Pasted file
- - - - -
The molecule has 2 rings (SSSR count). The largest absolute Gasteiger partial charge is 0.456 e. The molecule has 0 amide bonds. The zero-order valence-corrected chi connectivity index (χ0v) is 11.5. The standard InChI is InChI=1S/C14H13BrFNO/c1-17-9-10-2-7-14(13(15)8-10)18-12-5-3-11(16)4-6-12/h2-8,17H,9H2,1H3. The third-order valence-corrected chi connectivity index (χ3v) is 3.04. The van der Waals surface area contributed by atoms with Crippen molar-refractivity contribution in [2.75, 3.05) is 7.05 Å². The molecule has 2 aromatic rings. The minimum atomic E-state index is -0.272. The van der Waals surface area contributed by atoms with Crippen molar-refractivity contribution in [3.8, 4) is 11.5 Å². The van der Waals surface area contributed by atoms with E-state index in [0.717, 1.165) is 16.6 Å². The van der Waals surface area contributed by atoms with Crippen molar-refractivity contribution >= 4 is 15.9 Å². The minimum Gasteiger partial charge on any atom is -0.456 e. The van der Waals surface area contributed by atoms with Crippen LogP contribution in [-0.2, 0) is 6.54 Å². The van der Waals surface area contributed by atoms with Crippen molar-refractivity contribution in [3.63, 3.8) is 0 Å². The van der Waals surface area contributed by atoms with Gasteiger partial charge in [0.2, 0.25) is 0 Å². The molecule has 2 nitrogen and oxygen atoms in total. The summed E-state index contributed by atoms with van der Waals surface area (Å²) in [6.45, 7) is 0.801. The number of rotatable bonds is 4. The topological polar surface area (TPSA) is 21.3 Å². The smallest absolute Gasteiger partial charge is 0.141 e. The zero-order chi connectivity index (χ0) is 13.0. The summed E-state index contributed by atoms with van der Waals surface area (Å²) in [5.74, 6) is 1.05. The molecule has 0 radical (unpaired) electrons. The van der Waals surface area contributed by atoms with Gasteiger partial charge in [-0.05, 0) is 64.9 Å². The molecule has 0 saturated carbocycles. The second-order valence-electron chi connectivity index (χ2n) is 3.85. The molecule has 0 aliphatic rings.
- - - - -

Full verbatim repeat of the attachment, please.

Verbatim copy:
The molecule has 2 rings (SSSR count). The largest absolute Gasteiger partial charge is 0.456 e. The molecule has 0 amide bonds. The zero-order valence-corrected chi connectivity index (χ0v) is 11.5. The standard InChI is InChI=1S/C14H13BrFNO/c1-17-9-10-2-7-14(13(15)8-10)18-12-5-3-11(16)4-6-12/h2-8,17H,9H2,1H3. The third-order valence-corrected chi connectivity index (χ3v) is 3.04. The van der Waals surface area contributed by atoms with Crippen molar-refractivity contribution in [2.75, 3.05) is 7.05 Å². The molecule has 2 aromatic rings. The minimum atomic E-state index is -0.272. The van der Waals surface area contributed by atoms with Crippen molar-refractivity contribution in [3.8, 4) is 11.5 Å². The van der Waals surface area contributed by atoms with E-state index in [0.717, 1.165) is 16.6 Å². The van der Waals surface area contributed by atoms with Crippen molar-refractivity contribution >= 4 is 15.9 Å². The minimum Gasteiger partial charge on any atom is -0.456 e. The van der Waals surface area contributed by atoms with Crippen LogP contribution in [-0.2, 0) is 6.54 Å². The van der Waals surface area contributed by atoms with Crippen molar-refractivity contribution in [3.63, 3.8) is 0 Å². The van der Waals surface area contributed by atoms with Gasteiger partial charge in [0.2, 0.25) is 0 Å². The molecule has 2 nitrogen and oxygen atoms in total. The summed E-state index contributed by atoms with van der Waals surface area (Å²) in [6.45, 7) is 0.801. The number of rotatable bonds is 4. The topological polar surface area (TPSA) is 21.3 Å². The smallest absolute Gasteiger partial charge is 0.141 e. The zero-order chi connectivity index (χ0) is 13.0. The summed E-state index contributed by atoms with van der Waals surface area (Å²) in [5.74, 6) is 1.05. The molecule has 0 radical (unpaired) electrons. The van der Waals surface area contributed by atoms with Gasteiger partial charge in [-0.05, 0) is 64.9 Å². The molecule has 0 saturated carbocycles. The second-order valence-electron chi connectivity index (χ2n) is 3.85. The molecule has 0 aliphatic rings.